MR. O'LEARY: Yes. And the e-mails regarding [the] IQ structural failures report have been produced. And I think we have said in previously meet and confers, Mark Sullivan's work computer had very little on it.
MS. HERRERA: Is that the only place you searched is his work computer?
MR. O'LEARY: That's not what I said. The e-mails with regard to the IQ structural failure report have been produced.
MS. HERRERA: Just so I'm clear, you produced some early on in the Bates label 172 to 262 range.
MR. O'LEARY: Yes.
MS. HERRERA: Have you produced anything beyond that?
MR. O'LEARY: No. All the e-mails with regard to RFT structural report were produced in the responsive documents.
MS. HERRERA: And a search was undertaken beyond Mark Sullivan's information?
MR. O'LEARY: Yes.
MS. HERRERA: We're just really surprised that virtually-hardly any third-party communications have been produced.(Id. at 23:1-21).
MR. O'LEARY: Everything's been produced.
MS. HERRERA: Did your client conduct an ESI search for communication[s]?
MR. O'LEARY: Everything has been produced.
MS. HERRERA: Well, that's not really my question.
MR. O'LEARY: That's my response, though. We produced everything when we did that by checking computers.
MS. HERRERA: I'd like to understand the methodology you did conduct.
MR. O'LEARY: I didn't conduct the ESI search, so I don't know the methodology. They were told to look for documents on their computer. They did so and we produced them. *** [T]hey obviously conducted the search and produced what they had.
Defendant had not reviewed or produced its ESI as of the date Mr. O'Leary made these statements. It was not until March of 2014 that Setec, one of Defendant's ESI vendors, "was tasked by Thomas O'Leary from LeClairRyan. to perform keyword searches against [data totaling over 300 GB] to isolate and extract potentially relevant communications." (ECF No. 269-28 (Decl. of Todd Stefan, ESI vendor Setec's Vice President) ¶ 4). Defendant's vendor Setec provided the processed data to vendor iDiscover in two batches on April 25 and 28, 2014, and iDiscover later provided the processed data to Defendants' attorneys. (Id. at ¶ 5).
3. Lack of Litigation Hold
During a December 2014 deposition limited to the purpose of exploring and curing the alleged spoliation, Defendant Noorian could not remember whether any attorney ever told him to preserve information in connection with the lawsuit or told him not to destroy or delete anything. (ECF No. 288-22 (Exhibit 42) at 13:7-20, 41-42). He had never heard the term "Litigation Hold Notice" before. (Id. at 13:17-20). When asked if "RFT ever had cause to send out something similar to  a Litigation Hold Notice telling employees to make sure not to destroy and to preserve certain documents," Defendant Noorian said "no." (Id. at 14:4-10).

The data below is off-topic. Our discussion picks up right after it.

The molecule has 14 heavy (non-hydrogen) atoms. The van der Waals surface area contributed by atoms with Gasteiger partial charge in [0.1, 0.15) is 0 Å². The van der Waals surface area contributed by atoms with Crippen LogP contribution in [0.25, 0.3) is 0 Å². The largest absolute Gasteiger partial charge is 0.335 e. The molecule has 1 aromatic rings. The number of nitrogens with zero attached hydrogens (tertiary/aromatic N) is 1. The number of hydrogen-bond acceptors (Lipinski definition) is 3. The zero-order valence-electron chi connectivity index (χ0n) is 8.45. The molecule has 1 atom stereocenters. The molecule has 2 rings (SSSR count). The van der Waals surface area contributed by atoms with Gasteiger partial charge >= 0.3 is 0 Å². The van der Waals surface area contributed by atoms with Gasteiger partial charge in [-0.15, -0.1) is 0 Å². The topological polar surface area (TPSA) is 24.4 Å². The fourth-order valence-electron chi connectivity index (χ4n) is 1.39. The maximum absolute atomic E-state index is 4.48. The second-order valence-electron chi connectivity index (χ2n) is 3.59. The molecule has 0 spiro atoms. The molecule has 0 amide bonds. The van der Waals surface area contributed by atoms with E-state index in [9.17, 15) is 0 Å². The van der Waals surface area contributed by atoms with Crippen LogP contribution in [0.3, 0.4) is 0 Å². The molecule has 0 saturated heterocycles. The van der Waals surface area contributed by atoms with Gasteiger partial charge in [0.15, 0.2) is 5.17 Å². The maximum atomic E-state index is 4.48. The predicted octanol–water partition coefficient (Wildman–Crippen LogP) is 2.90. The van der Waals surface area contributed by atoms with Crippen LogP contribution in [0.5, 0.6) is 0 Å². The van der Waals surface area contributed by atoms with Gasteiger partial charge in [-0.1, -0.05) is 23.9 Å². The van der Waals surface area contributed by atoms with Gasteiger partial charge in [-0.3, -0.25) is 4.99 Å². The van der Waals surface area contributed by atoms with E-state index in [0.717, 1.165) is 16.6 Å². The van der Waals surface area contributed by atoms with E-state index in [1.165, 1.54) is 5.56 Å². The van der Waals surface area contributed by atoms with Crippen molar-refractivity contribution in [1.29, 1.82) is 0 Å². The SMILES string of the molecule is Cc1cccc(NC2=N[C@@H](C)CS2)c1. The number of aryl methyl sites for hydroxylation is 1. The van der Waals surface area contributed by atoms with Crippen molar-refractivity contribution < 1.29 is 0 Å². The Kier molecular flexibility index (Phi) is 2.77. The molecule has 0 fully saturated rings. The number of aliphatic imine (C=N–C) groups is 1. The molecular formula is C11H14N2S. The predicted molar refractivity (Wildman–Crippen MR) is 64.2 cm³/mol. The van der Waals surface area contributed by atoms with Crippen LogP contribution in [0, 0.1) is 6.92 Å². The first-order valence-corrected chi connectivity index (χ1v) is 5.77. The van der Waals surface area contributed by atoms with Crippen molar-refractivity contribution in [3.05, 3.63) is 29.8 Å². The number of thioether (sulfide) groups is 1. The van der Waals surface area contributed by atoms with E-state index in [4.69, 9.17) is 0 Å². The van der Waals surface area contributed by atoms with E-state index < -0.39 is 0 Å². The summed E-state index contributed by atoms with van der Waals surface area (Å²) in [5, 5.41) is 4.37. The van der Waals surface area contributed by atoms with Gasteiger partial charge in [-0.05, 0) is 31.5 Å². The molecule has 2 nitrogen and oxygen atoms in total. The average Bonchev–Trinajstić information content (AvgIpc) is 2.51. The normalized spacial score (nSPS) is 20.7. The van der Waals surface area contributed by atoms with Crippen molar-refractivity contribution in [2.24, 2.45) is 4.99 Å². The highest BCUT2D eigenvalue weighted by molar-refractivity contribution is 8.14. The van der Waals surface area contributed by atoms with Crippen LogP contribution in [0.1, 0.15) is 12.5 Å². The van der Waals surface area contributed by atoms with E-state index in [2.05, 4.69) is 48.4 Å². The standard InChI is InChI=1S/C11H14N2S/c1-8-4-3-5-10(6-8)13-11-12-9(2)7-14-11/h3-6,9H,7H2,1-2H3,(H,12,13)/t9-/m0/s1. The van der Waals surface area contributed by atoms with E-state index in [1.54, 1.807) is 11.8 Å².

Before this Court, at the hearing on these motions, the LeClairRyan attorneys conceded that they had not done anything specific to preserve ESI, because they were satisfied with Defendant Noorian's assertion that RFT does not delete documents in the normal course of business.
RFT does not have a written policy requiring employees to preserve and not delete data. (Id. at 41:10-18, 42:7-11). And, "nothing was sent out" to employees in this case to tell them to preserve documents. (Id. at 42:12-20). Defendant Noorian testified that "[a]s far as I know, nobody destroys anything within our company," but conceded that deletion was possible, because not all employee work is performed on computers backed up by the server, and "I've got 60 employees. I can't possibly check everybody's behavior." (Id. at 7:1-16, 9:11-20, 12-13, 36:24-37:4, see also, 29:1-11; ECF No. 288-25 (Exh. A) at 11:5-12:4).
Defendant Noorian also testified that, to his knowledge, no efforts had been made to see if anyone had deleted documents, or to recover any documents that had been deleted. (Id. at 30:12-31:1). Defendants have not provided declarations from any RFT employees stating that they did not destroy, delete or alter any documents. At the hearing, Defendants' attorneys argued that they recently hired a computer forensic expert to analyze Mark Sullivan's laptop, but they conceded that the computer forensic expert has not analyzed other RFT employees' computers to determine if documents were deleted.
4. ESI Withheld As Privileged Without Review Based Solely On Limiting Search Terms
Defendant RFT's attorneys withheld more than 150,000 non-privileged documents as privileged even though no privilege review was conducted, simply because they contained search terms like "confidential." (ECF No. 268-2 ¶ 8 (declaration of Brian Vanderhoof of LeClairRyan LLP describing search term error)). Defendants' lead counsel temporarily delegated ESI discovery to another firm, which—unbeknownst to anyone except RFT's IT Director—used 59 exclusionary search terms to withhold documents as privileged. (ECF No. 268-2). Defendant RFT's email program automatically affixes a confidentiality footer to emails, so emails were withheld merely because they contained the term "confidential." The other exclusionary search terms similarly resulted in other non-privileged documents being withheld. No one reviewed the withheld documents, or even a sample of them, to determine if they actually were privileged, and they were not listed on a privilege log. (ECF No. 269-4 (Exh. 25) at 3).